Having Babies at Home: Is It Safe? Is It Ethical?
Hoff, Gerard Alan
Schneiderman, Lawrence J.
Hastings Center Report. 1985 Dec; 15(6): 19-27.
While both home and hospital births entail risks to the pregnant woman and fetus, no evidence of significantly greater risk of home birth is currently available that would clearly tilt the scales in favor of requiring babies to be born in hospitals. Parents, the state, and physicians have an interest in deciding about home birth, but for low-risk mothers with well-trained birth attendants, home birth can be considered in the best interest of both woman and fetus cannot be considered neglectful or abusive. Since home birth does not represent a clear and present danger to the common good, it does not warrant legal prohibition; physicians, however, are not required to participate but can legitimately offer backup support. The morality of home birth should be decided on a case-by-case basis, according to the priority of safety of the mother, safety of the fetus, benefit to the fetus, and potential benefit to the mother. (KIE abstract)
Autonomy; Child Abuse; Childbirth; Common Good; Decision Making; Economics; Fathers; Fetuses; Health; Health Care; Health Care Delivery; Health Personnel; Home Care; Hospitals; Legal Aspects; Morality; Morbidity; Mortality; Mothers; Midwives; Newborns; Obstetrics and Gynecology; Parent Child Relationship; Parents; Patient Care; Physicians; Pregnant Women; Risk; Risks and Benefits; State Interest; Statistics; Values;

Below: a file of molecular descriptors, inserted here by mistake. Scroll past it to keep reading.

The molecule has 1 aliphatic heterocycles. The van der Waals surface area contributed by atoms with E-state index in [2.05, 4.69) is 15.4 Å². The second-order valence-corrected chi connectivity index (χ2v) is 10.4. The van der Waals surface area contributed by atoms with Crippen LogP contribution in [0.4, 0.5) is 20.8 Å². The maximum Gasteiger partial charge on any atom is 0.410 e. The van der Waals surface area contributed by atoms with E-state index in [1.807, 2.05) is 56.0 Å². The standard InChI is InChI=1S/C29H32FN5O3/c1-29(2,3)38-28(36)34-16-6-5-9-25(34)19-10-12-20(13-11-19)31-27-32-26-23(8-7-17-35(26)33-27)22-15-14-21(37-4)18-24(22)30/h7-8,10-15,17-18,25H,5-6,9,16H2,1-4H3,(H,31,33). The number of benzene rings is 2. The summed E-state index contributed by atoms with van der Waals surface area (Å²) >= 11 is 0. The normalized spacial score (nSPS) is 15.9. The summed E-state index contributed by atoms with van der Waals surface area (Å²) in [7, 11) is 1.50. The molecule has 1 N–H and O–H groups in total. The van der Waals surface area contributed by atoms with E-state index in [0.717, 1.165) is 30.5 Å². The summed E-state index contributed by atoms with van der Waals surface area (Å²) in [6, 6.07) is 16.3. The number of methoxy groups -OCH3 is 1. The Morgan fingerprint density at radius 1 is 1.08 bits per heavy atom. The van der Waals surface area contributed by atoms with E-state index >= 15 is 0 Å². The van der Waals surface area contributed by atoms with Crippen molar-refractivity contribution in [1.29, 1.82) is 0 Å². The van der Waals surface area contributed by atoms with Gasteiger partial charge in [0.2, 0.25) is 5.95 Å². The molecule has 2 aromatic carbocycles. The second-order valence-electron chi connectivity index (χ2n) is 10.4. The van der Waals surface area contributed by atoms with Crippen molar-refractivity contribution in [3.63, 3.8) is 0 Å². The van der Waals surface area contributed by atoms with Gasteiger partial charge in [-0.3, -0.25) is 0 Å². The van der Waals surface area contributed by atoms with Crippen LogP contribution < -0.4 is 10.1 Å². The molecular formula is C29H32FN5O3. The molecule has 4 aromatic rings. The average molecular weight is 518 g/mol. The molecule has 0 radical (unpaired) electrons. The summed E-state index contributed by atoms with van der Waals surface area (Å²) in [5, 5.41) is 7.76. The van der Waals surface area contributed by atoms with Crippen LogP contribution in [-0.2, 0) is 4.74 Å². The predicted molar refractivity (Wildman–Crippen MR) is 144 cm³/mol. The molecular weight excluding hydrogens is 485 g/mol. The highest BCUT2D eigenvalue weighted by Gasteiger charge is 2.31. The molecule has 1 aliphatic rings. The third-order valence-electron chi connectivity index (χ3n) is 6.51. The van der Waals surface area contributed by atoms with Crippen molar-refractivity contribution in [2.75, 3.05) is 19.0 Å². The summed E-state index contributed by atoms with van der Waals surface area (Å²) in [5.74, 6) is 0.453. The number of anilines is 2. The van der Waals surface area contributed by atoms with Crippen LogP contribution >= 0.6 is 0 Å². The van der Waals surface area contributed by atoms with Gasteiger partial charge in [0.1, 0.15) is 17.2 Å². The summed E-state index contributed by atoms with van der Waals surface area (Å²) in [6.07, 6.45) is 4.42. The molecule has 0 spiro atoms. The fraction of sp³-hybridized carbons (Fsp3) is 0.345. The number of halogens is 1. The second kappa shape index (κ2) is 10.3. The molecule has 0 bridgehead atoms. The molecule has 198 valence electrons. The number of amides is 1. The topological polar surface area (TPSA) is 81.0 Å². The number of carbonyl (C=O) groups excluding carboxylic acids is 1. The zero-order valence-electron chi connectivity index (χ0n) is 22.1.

Showing items related by title, author, creator and subject.
Jecker, Nancy S.; Schneiderman, Lawrence J. (1992-12)This article explores ethical decision making in the prehospital emergency setting with particular attention to emergency cardiac care. The first sections argue in support of current efforts to develop portable do-not-resuscitate ...